[Taxacom] Clade age (was: Taxacom Digest)‏

Lynn Raw lynn at afriherp.org
Fri Nov 11 03:36:37 CST 2011


Now for my own fairy story <G>.

As I see it, the original founder taxon had a long but narrow range subsequently divided by the rapid incision of river valleys which divided the original taxon into several isolated populations. I say rapid because the geology across the original range was uniform and relatively soft (shales) and isolated because the river valleys are inhospitable to the species concerned. This same pattern turns up in various taxa that would have shared the habitat before it became divided, these include vertebrates, invertebrates and plants. What is obvious is that all of these share the common characteristics of very specific habitat requirements and low vagility (ability to disperse). More habitat tolerant and more mobile species were not affected. I imagine that the original species population would have had various character state mutations in the process of incorporation. These would have had points of origin along the length of the range and while some might not have dispersed very far others on the other extreme might have spread across the whole range. Subsequent retention or loss of these mutations in the isolates coupled with any new independent mutations might provide a very confused dataset for cladistic analysis. There would be a number of shared derived characters but they would not resolve into clades in any consistent way. It is possible that polytomies may be fairly frequent but over time become invisible due to the extinction of all but one or two of the descendent lines. I can see how it could arise due to rising or lowering sea levels (depending on whether they are marine or terrestrial species).  I recall an interesting paper by Voris on sea snakes that looked at sea level changes in SE Asia.

I am not a biochemist or molecular biologist so have no idea what gene is involved although I guess I could find out quickly enough.

I find the idea of using cladistic type analyses to determine species rather curious as species are usually defined by their unique characters and not their relationships to other species. 

Lynn
 
On 11 Nov 2011, at 00:14, Jason Mate wrote:

I apologize for dropping out for a while but I had to undergo minor surgery after my trip and as everybody has moved on there is little point in pursuing the previous topic. Live and let live! In regards to Ann´s questions it boils down to mutation rates. There are several oft quoted numbers (averages) in the literature. Something in the range of 0.7-4/site per 10(power of 9) years are the general ballpark figures (although for Drosophila I have seen as high as 14?). These are only general average figures. You have to consider the inherent biases (compositional biases, positional biases, structural, etc), so your mutation rates are only a rough approximation for a particular bp.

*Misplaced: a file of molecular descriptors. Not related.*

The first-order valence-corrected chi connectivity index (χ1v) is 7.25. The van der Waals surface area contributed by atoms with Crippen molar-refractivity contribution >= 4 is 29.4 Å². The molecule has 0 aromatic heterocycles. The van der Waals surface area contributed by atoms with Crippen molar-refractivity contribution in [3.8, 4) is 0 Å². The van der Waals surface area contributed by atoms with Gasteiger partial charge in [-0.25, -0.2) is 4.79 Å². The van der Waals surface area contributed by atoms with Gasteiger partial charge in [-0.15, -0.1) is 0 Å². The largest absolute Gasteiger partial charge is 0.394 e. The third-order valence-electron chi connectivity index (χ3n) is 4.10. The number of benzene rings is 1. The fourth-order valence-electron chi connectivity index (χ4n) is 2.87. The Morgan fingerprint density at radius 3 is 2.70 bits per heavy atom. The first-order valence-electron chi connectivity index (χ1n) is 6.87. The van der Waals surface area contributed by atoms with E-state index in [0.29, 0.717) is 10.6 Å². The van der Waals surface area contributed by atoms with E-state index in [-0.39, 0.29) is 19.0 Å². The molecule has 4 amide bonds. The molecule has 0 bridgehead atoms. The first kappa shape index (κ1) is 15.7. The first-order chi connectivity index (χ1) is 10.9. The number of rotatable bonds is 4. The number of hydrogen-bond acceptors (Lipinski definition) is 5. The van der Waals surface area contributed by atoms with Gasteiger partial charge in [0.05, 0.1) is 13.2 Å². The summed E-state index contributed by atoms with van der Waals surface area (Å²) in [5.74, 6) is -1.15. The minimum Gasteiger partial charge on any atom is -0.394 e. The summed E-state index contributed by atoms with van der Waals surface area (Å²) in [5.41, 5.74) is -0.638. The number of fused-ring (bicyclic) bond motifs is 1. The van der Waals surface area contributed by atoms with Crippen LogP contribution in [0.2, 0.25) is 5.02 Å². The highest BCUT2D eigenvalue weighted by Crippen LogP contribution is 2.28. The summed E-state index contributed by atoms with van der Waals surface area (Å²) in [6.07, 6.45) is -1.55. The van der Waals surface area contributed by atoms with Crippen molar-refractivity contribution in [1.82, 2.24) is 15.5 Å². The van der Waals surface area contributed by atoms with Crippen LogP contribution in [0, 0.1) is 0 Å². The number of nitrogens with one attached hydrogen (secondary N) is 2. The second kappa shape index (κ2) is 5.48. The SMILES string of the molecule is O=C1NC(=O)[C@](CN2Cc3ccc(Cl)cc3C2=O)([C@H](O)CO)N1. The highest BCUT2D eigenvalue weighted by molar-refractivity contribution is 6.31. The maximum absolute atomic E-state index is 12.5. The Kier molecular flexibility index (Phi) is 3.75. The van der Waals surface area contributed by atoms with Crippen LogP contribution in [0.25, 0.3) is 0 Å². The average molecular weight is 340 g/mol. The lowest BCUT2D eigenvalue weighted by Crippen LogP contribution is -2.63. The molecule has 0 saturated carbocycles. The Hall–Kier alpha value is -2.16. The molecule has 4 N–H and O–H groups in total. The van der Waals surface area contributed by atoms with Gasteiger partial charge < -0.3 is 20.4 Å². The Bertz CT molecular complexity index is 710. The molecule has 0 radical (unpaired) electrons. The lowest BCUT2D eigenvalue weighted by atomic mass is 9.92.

If your gene of choice fails to recover any differences in a group of species I suggest trying another commonly used gene. Trial and error is the only way to find out which gene shows promising variation (and it could still be the wrong sort!). I recall a presentation on Curculio phylogeny which encountered a similar problem with certain species pairs, even when the rest of the group showed "normal" variation. The article is to be found in this link http://www.ncbi.nlm.nih.gov/pubmed/15223041, and I imagine that they discuss it.
In regards to the second topic, it is a problem that affects systematics in general and not just cladistics (although I accept Richard´s comment that some hard core cladists would have problems accepting this scenario). Speciation is hardly clean but if you assume, for the sake of argument, that a range was "instantly" divided into separte ranges that then evolved into separate species then you would most likely end with a hard polytomy or at best a poorly supported cladogram that may not even represent the biogeography of the group (still a polytomy). But, as there is no pattern of biogeographical subdivision to uncover anyway, who cares?! However, if the range was broken "gradually" (from the perspective of mutation rates) then it is likely that some of the splits will be recoverable. Of course the resulting phylogeny may still be rubbish. My only questions in this regard are if the gene that Lynn mentions shows no variation at all or is the variation just "noise" (I don´t like to call it noise as if is information after all, just the wrong kind for your question).

Best
Jason
		 	   		  
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